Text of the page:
By Mel Lynch
This Autumn, the Welsh National Opera has a taken over our beloved Millennium centre, so naturally it would be rude not to check out their latest offerings. Last weekend I was lucky enough to do just that and by the final curtain I was left surprised, captivated and honestly a bit knackered.
Among audiences, La Traviata is one of the most cherished operas of all time, featuring Verdi’s most powerful and evocative music. Split into three acts La Traviata follows the iconic and troubled love story of Violetta (Anush Hovhannisyan) and Alfredo (Kang Wang). The narrative takes place in the city of Paris during the late 1950’s, where Violetta Valéry, a young courtesan plagued by tuberculosis, throws a lavish party in her home. Here she meets her long-term secret admirer Alfredo Germont, who confesses his fascination with her yet never had the valor to act upon it. What ensues is an intensely dramatic onslaught of emotion, challenging the pairs relationship through family politics and Violetta’s ever worsening condition.
The set design is genuinely divine, Tanya McCallin’s serves the audience a visual delight with each scene, where the harshness of the black fittings is perfectly augmented by the lavish costuming. The audience is immersed fully into their world, which was most successfully executed in the party sequences, boasting an impressive number of cast members without feelings of claustrophobia. Another notable aspect of the productions aesthetic was the lighting, undertaken by Jennifer Tipton. The contract of the dark furnishings and low lighting cast an air of both suspense and mystery on the production. Similarly, the contrast worked to consciously draw the audience’s attention to those singing centre stage, with no distractions from brash colours in the background.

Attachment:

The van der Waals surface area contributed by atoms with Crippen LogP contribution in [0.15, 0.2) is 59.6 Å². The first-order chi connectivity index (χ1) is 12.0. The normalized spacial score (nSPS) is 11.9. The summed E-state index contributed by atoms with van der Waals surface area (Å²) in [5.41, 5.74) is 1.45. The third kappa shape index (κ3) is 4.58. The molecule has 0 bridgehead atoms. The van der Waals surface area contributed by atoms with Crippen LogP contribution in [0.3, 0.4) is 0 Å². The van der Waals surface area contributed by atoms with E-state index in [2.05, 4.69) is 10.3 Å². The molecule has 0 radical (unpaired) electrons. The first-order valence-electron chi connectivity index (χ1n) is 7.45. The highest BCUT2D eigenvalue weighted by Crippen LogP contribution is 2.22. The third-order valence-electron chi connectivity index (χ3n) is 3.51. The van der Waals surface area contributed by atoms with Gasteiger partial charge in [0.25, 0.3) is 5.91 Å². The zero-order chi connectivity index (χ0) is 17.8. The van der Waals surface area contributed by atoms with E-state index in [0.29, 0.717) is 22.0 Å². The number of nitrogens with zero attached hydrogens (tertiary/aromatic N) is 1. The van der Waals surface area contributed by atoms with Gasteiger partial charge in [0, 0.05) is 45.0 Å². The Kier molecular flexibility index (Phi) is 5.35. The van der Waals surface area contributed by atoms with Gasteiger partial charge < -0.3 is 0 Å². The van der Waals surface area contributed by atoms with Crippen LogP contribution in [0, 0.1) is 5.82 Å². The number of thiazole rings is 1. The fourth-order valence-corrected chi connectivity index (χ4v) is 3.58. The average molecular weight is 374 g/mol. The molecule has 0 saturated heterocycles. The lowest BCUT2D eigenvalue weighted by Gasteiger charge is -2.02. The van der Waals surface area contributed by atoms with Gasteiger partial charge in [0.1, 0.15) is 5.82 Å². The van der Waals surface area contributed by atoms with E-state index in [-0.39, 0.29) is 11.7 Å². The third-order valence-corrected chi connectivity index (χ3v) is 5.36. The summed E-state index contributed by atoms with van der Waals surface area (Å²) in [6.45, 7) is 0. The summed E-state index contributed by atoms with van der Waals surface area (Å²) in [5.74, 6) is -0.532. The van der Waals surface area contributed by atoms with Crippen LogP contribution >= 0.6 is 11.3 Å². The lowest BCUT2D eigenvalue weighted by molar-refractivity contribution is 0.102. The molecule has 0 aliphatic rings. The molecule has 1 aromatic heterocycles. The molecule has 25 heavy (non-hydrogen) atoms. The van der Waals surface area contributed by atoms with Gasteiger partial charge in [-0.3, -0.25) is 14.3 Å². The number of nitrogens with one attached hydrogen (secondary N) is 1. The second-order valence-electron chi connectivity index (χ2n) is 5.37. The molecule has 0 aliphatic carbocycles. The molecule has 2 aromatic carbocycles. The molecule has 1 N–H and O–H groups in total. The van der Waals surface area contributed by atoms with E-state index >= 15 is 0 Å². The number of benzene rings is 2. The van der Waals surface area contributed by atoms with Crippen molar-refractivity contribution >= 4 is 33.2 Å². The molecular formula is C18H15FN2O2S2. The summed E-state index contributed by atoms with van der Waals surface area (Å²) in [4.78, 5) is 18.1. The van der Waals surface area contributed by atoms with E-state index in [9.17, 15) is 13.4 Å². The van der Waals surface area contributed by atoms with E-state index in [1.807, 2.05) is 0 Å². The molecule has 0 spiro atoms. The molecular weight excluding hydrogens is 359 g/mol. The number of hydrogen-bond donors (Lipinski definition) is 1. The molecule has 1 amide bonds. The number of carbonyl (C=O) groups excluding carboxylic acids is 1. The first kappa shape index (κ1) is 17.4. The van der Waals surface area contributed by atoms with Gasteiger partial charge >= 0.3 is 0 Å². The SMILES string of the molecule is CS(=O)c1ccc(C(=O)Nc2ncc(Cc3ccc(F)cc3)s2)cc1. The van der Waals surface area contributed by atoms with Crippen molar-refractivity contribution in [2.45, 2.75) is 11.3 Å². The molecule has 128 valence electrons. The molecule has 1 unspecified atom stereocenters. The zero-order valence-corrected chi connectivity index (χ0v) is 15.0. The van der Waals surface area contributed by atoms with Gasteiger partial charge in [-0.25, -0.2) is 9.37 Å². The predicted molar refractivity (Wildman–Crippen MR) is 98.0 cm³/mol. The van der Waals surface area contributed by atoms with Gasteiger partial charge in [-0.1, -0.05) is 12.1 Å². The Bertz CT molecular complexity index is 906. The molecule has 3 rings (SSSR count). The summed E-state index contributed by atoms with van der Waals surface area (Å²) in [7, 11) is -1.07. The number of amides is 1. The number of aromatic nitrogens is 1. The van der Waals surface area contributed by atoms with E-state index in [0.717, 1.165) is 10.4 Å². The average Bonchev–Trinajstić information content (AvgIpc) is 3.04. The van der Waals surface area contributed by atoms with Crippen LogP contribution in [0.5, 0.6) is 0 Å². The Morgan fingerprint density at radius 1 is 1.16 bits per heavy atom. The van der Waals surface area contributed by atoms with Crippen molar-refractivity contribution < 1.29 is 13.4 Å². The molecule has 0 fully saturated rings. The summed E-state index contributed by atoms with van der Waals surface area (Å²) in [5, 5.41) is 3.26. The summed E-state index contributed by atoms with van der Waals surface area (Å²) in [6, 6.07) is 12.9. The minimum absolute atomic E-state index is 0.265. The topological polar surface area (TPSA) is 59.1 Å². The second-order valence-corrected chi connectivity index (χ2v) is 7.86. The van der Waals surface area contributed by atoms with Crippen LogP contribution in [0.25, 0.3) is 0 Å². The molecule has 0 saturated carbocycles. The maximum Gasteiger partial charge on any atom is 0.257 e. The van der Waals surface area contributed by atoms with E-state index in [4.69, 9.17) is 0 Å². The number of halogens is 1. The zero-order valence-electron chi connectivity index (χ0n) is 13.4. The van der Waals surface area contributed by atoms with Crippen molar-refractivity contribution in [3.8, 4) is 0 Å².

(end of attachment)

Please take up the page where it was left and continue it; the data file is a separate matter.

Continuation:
It has to be said, the vocals of our protagonists Hovhannisyan and Wang were superb. The moments where they sang in harmony, were truly enjoyable and just utterly awe-inspiring, showcasing their undoubtable talent throughout. However, after an explosive first act, the second felt somewhat anti-climactic. The high standard of vocals remained but it was evident the long scenes of indecision between Violetta and Alfredo, left the audiences’ attention span dwindling. Paired with this, at times the transitioning between scenes often felt somewhat clunky with an occasional lag in the subtitles, causing confusion and broke the immersion quite distinctly.
Stereotypically and arguably sadly, Opera is not regarded as a typical student outing to many. Often one can feel like you need a certain amount of cultural capital to see an opera, yet this one was largely very accessible. I believe a trip to the Opera is a must for everyone to experience at least once, so if you have a spare 2 hours and 55 minutes this October I’d recommend you check one of the ones on a Millennium this Autumn.
Information on tickets: wno.org.uk // +44(0)29 2063 5000